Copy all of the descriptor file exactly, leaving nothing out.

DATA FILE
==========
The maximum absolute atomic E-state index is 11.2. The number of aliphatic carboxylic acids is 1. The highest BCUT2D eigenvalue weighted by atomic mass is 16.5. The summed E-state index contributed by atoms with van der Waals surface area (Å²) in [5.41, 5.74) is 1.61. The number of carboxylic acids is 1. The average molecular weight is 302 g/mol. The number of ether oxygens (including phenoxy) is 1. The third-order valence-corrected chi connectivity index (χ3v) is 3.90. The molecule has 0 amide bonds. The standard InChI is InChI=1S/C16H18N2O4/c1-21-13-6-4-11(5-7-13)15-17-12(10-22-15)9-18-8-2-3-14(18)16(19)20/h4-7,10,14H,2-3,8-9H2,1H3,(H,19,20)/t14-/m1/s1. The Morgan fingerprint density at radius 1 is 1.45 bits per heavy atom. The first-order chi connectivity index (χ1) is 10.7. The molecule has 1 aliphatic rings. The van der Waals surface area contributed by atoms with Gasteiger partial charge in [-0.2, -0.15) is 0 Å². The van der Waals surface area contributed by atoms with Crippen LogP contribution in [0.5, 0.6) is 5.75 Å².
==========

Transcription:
The maximum absolute atomic E-state index is 11.2. The number of aliphatic carboxylic acids is 1. The highest BCUT2D eigenvalue weighted by atomic mass is 16.5. The summed E-state index contributed by atoms with van der Waals surface area (Å²) in [5.41, 5.74) is 1.61. The number of carboxylic acids is 1. The average molecular weight is 302 g/mol. The number of ether oxygens (including phenoxy) is 1. The third-order valence-corrected chi connectivity index (χ3v) is 3.90. The molecule has 0 amide bonds. The standard InChI is InChI=1S/C16H18N2O4/c1-21-13-6-4-11(5-7-13)15-17-12(10-22-15)9-18-8-2-3-14(18)16(19)20/h4-7,10,14H,2-3,8-9H2,1H3,(H,19,20)/t14-/m1/s1. The Morgan fingerprint density at radius 1 is 1.45 bits per heavy atom. The first-order chi connectivity index (χ1) is 10.7. The molecule has 1 aliphatic rings. The van der Waals surface area contributed by atoms with Gasteiger partial charge in [-0.2, -0.15) is 0 Å². The van der Waals surface area contributed by atoms with Crippen LogP contribution in [0.5, 0.6) is 5.75 Å².